Dying techniques are varied and depend on many factors. For one, techniques are localized and draw from specific, land-based knowledges which requires a deep understanding of the territory one inhabits. Each place has specific plants, insects, fungi, minerals, and animals. All these elements present options to generate different colours. Creating a practice of using eco-processes, Losana and Pardo shared with the participants details about their experiences experimenting with plants, minerals, and raw materials. As weavers themselves, they take the film as a medium and immerse it in the contact of ecological developers to obtain colours that can adhere to the film as an alternative for chemical developers . There is a playful aspect of introspection in the experimentation process, and a generous understanding of what relationality is.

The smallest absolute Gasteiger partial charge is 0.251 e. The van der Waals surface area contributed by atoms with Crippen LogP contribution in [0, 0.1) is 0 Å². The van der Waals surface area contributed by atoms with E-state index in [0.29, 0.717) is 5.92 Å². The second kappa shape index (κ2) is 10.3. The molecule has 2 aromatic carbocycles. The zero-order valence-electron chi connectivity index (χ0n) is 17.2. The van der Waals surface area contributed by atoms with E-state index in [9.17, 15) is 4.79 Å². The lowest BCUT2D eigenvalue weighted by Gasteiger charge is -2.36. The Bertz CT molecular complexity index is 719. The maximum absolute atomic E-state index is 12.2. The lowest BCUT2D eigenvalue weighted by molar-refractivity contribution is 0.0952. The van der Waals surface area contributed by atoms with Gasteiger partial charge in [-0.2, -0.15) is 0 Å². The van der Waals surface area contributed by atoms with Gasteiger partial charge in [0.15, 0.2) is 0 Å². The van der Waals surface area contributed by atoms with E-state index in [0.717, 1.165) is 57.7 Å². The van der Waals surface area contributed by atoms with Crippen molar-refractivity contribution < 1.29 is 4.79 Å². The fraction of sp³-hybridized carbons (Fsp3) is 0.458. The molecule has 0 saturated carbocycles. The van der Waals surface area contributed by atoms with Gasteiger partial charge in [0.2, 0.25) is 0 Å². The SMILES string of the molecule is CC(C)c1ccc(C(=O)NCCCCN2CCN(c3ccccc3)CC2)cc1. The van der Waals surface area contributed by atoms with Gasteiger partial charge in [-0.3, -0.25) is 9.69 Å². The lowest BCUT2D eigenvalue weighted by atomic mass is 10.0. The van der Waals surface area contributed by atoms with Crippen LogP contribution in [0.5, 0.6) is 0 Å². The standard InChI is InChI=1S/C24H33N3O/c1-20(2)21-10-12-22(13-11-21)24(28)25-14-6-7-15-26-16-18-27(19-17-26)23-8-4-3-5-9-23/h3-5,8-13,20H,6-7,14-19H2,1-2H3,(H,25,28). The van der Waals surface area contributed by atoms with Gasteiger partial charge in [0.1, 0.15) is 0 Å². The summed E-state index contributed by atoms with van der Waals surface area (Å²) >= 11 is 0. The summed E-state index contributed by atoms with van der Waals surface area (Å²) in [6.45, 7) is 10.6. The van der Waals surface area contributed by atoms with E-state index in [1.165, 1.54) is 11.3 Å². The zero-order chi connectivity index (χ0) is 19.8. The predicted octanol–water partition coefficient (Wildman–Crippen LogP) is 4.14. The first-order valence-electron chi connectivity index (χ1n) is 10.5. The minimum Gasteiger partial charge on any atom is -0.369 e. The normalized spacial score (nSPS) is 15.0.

In this workshop, they taught participants how to dye the film with hibiscus and tamarind flower extracts, mixing them with sodium carbonate, ascorbic acid, and potassium bromide. It required a lot of patience for the mordants to fix the images on the film. The creation became a communal practice stimulated by curiosity, a process that taught participants other possibilities for working with analog film. This practice is transformative, and it is also a land-based pedagogy—where light has been sustenance for the life of those plants, where light is then embodied in the film. These are land-based teachings, learning to transform the elements in an organic way.